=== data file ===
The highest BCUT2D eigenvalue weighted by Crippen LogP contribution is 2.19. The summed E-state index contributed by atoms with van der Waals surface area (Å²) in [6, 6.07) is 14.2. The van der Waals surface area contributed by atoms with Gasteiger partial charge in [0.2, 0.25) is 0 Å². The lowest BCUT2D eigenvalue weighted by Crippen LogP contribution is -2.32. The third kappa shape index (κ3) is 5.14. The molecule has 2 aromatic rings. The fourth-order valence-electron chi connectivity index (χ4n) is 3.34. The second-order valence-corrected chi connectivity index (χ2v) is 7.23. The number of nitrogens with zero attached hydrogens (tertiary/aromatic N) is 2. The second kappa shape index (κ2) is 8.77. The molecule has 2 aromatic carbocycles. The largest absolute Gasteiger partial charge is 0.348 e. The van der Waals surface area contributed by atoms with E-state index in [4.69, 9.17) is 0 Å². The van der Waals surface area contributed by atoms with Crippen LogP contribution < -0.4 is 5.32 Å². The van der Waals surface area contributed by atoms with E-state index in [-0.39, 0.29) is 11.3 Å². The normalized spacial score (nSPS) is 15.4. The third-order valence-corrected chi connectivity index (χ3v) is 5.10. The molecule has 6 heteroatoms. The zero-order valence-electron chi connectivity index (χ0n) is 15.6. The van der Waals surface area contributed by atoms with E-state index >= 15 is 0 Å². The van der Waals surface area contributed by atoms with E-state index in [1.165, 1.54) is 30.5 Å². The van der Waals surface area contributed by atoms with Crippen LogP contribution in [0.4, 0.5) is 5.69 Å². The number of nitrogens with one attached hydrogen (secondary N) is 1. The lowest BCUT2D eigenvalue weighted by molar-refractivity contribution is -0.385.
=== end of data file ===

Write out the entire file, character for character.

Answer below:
The highest BCUT2D eigenvalue weighted by Crippen LogP contribution is 2.19. The summed E-state index contributed by atoms with van der Waals surface area (Å²) in [6, 6.07) is 14.2. The van der Waals surface area contributed by atoms with Gasteiger partial charge in [0.2, 0.25) is 0 Å². The lowest BCUT2D eigenvalue weighted by Crippen LogP contribution is -2.32. The third kappa shape index (κ3) is 5.14. The molecule has 2 aromatic rings. The fourth-order valence-electron chi connectivity index (χ4n) is 3.34. The second-order valence-corrected chi connectivity index (χ2v) is 7.23. The number of nitrogens with zero attached hydrogens (tertiary/aromatic N) is 2. The second kappa shape index (κ2) is 8.77. The molecule has 2 aromatic carbocycles. The largest absolute Gasteiger partial charge is 0.348 e. The van der Waals surface area contributed by atoms with E-state index in [4.69, 9.17) is 0 Å². The van der Waals surface area contributed by atoms with Crippen LogP contribution < -0.4 is 5.32 Å². The van der Waals surface area contributed by atoms with E-state index in [-0.39, 0.29) is 11.3 Å². The normalized spacial score (nSPS) is 15.4. The third-order valence-corrected chi connectivity index (χ3v) is 5.10. The molecule has 6 heteroatoms. The zero-order valence-electron chi connectivity index (χ0n) is 15.6. The van der Waals surface area contributed by atoms with E-state index >= 15 is 0 Å². The van der Waals surface area contributed by atoms with E-state index in [1.165, 1.54) is 30.5 Å². The van der Waals surface area contributed by atoms with Crippen LogP contribution in [0.4, 0.5) is 5.69 Å². The number of nitrogens with one attached hydrogen (secondary N) is 1. The lowest BCUT2D eigenvalue weighted by molar-refractivity contribution is -0.385.